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What We Read Today 28 April 2017

Econintersect: Every day our editors collect the most interesting things they find from around the internet and present a summary "reading list" which will include very brief summaries (and sometimes longer ones) of why each item has gotten our attention. Suggestions from readers for "reading list" items are gratefully reviewed, although sometimes space limits the number included.

This feature is published every day late afternoon New York time. For early morning review of headlines see "The Early Bird" published every day in the early am at GEI News (membership not required for access to "The Early Bird".).


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Topics today include:

  • Think That Trade Deficits Are Bad? Think Again

  • Trump Defunding Science a Threat to Civilization

  • Judging the Staying Power of Record Markets

  • The global elite are headed for a fall. And they don't even know it.

  • Court suspends case over Obama climate rule

  • Why the polls are wrong about Trump. Again.

  • Trump’s Tax Plan Giveth, and Taketh Away

  • Economists Fear Trump’s Tax Plan Only Heightens a ‘Mountain of Debt’

  • And More

Articles about events, conflicts and disease around the world


The world is run by an international elite that lives in a rarified world of seemingly boundless power and luxury. Though the members of this elite consider their own power and luxury to be completely legitimate, it is not. It is the product of a system that's rigged to benefit them while everybody else languishes in declining small cities and provincial towns, eking out a dreary existence, toiling away their lives in menial service-sector jobs or scraping by on disability checks while seeking out a modicum of fleeting joy in the dumbstruck haze of a painkiller high.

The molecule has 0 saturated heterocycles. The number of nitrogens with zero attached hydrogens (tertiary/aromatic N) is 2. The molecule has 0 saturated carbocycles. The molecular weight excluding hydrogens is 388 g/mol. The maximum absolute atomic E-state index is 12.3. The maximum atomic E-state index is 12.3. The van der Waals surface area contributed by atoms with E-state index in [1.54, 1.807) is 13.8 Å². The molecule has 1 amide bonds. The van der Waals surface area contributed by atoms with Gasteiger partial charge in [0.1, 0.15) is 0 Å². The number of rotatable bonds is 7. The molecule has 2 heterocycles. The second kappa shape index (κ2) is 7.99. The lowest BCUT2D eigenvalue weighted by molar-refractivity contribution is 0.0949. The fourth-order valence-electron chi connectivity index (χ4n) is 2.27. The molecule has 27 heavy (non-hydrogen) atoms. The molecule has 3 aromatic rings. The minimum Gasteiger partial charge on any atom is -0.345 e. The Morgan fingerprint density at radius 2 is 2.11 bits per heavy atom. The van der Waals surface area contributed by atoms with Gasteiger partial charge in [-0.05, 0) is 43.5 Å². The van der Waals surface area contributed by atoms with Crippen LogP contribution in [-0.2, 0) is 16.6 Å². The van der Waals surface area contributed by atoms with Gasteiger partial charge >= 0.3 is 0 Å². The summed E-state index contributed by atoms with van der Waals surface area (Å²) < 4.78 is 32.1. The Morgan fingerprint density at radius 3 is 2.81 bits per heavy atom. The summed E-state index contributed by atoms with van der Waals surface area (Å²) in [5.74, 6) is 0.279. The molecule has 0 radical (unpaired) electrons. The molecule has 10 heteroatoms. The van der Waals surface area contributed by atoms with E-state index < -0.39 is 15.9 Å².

Unless something fundamental changes, the gap separating these worlds will only increase, economically, culturally, and psychologically. Republicans show every sign of continuing to pursue policies that actively make the economic problems worse. Centrist Democrats, meanwhile, appear to be both unwilling to propose a sweeping critique of the outlook and policies that got us to this point in the first place and inclined to dismiss the populist anger building all around us as an expression of atavistic prejudice.

This cannot last. At this rate, make no mistake: The global elite will fall.


  • Court suspends case over Obama climate rule (The Hill)  A federal appeals court is pausing its case over former President Barack Obama’s landmark climate change regulation, notching a major victory for the Trump administration.  The U.S. Court of Appeals for the District of Columbia Circuit on Friday halted the case while the Environmental Protection Agency (EPA) works through the process of repealing the Clean Power Plan.  The decision means that the federal court will not publish its ruling on whether or not the regulation, the main pillar of Obama’s climate change agenda, is legal.

  • Why the polls are wrong about Trump. Again. (The Hill)  (Econintersect:  The author, pollster Mark Penn diminishes his credibility by refering to the Trump victory as an "Electoral College landslide".  There is a ranking of Electoral College margins of victory in Wikipedia:  Donald Trump's margin of victory ranks 46 out of 58 for all of U.S. history.  Graphic below shows the bottom half of the ranking list, lowest margin on the top.

Today we live in a polling bubble – surveys taken from the perches in New York, Washington and Los Angeles may be obscuring rather than illuminating many of the underlying views and trends of the American electorate.

How else can one explain that although many polls showed a close race last November, almost no one (myself included) predicted a lopsided victory for Donald Trump in the Electoral College. Most media analysts and modelers concluded a Hillary Clinton victory was in the bag. One Princeton professor even agreed to eat a bug if Trump won.